Andy, I've been reading your forum for some time and its full of great advice and a real inspiration. I'm a 15 year old male who is into hill walking - mountaineering in England. My big question is how does a 15 year male my age ,gain the skills to scale mountains when none of my friends or family members are into it and the majority of clubs won't accept under- 18s. I can't stay away from walking and this winter I'm going to go mountaineering in the lakes solo after a 2 day winter course but I feel and know that I'm putting my self in grave danger of serious injury. I've got the kit just purchased some sportiva Nepals so kit isn't a problem but getting a partner is. I travel a lot with the national rail system so I'm mobile. Do you have any suggestions?? Thank you
Sounds like a tough one, and I guess I had the same problems when I started out (living in Hull also compounded this), and like you, I did a lot of solo trips (Peaks, Lakes and N.Wales), getting there by hitching or by train, and just walking. Doing things by myself probably effected the climbing I did as an adult (perhaps 'adult' is pushing it a bit), but solo trips, like cycling from Hull to Stanage or doing the 14 peaks over a weekend (hitching there and back) were just as rememberable as soloing a big mountain. Solo trips may be more dangerous than trips with others, but they teach you many skills that will stand you in good stead in the future, such as self reliance and mental robustness.
The best place to find a ton of climbing partners is to go to university, and most well known climbing partnerships seem to begin there… although I guess you've got a way to go still!
One thing that helps is to be competent, and you build this up by practice and training, and the stronger you are, and the more skillful you become, the greater the chance that other climbers will find you. Do you have a wall near you? If you put 100% into your climbing you'll get strong and soon you'll click with other climbers. The think 'grown ups' are afraid of is climbing with someone under 16 and something going wrong, as they have a higher duty of care (although this also applies to adults, if you're the more experienced one).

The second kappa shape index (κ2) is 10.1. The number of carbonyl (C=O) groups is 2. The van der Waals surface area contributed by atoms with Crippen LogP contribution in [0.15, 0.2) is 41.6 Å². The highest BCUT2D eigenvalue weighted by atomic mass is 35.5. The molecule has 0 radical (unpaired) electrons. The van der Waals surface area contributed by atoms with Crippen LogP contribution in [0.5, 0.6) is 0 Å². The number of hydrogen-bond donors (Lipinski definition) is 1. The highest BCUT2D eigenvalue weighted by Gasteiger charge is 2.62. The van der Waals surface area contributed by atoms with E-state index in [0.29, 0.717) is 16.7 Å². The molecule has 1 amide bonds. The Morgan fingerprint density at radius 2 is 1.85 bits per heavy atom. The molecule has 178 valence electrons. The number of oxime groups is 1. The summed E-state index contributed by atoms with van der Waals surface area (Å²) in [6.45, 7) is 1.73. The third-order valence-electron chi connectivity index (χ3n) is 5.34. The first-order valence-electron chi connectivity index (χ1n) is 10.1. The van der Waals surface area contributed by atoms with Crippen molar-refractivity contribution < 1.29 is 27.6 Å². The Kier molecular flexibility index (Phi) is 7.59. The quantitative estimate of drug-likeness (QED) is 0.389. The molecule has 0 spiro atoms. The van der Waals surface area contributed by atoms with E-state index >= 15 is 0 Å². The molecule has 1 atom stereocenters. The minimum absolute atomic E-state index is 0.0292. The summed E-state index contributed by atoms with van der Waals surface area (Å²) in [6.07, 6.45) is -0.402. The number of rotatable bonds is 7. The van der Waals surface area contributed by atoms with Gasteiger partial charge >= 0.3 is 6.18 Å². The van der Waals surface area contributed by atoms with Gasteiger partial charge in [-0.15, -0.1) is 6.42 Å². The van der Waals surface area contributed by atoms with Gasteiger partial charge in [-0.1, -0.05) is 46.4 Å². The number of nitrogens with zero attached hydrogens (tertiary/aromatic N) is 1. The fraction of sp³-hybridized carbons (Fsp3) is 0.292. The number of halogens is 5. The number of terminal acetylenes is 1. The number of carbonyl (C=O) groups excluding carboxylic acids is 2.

Have you tried posting on UKClimbing looking for someone to take you on as an apprentice? Again if you can say that you've done X and Y then people are more wiling to take you on.
One thing to be aware of is to be as honest as possible about what you've done, and what you can do. I've climbed with loads of people that say 'I've climbed E1' who can't even second a severe, or even tie on! People don't mind inexperience, in fact most climbers love to take people under their wings, but no one likes a bullshitter.
A good place to meet people may be big events like the Big winter weekend at Plas Y Brenin (the Brenin do quite a few like these) where you're suddenly in a place with tons of keen climbers (Kendal Mountain film may also be another good place). I guess the longer you hang around near a load of climbers then sooner you'll get noticed.
If you want a great example of how you can become the best climber (well boulderer) in the world in isloation then have a skeg at this little short film about Malcolm Smith!
Note: If you'd like to ask a question - no matter how dumb - then email me and I'll try and help.
A Snickers bar costs 60p. Were these words worth as much?
This is a reader supported site, so every micro payment (the cost of chocolate bar) helps pay for cups of tea, cake and general web pimpery. Support via Paypal, buy a book or just a coffee.
Andrew Kirkpatrick is a British mountaineer, author, motivational speaker and monologist. He is best known as a big wall climber, having scaled Yosemite's El Capitan 30+ times, including five solo ascents, and two one day ascents, as well as climbing in Patagonia, Africa, Alaska, Antarctica and the Alps.Follow @ Instagram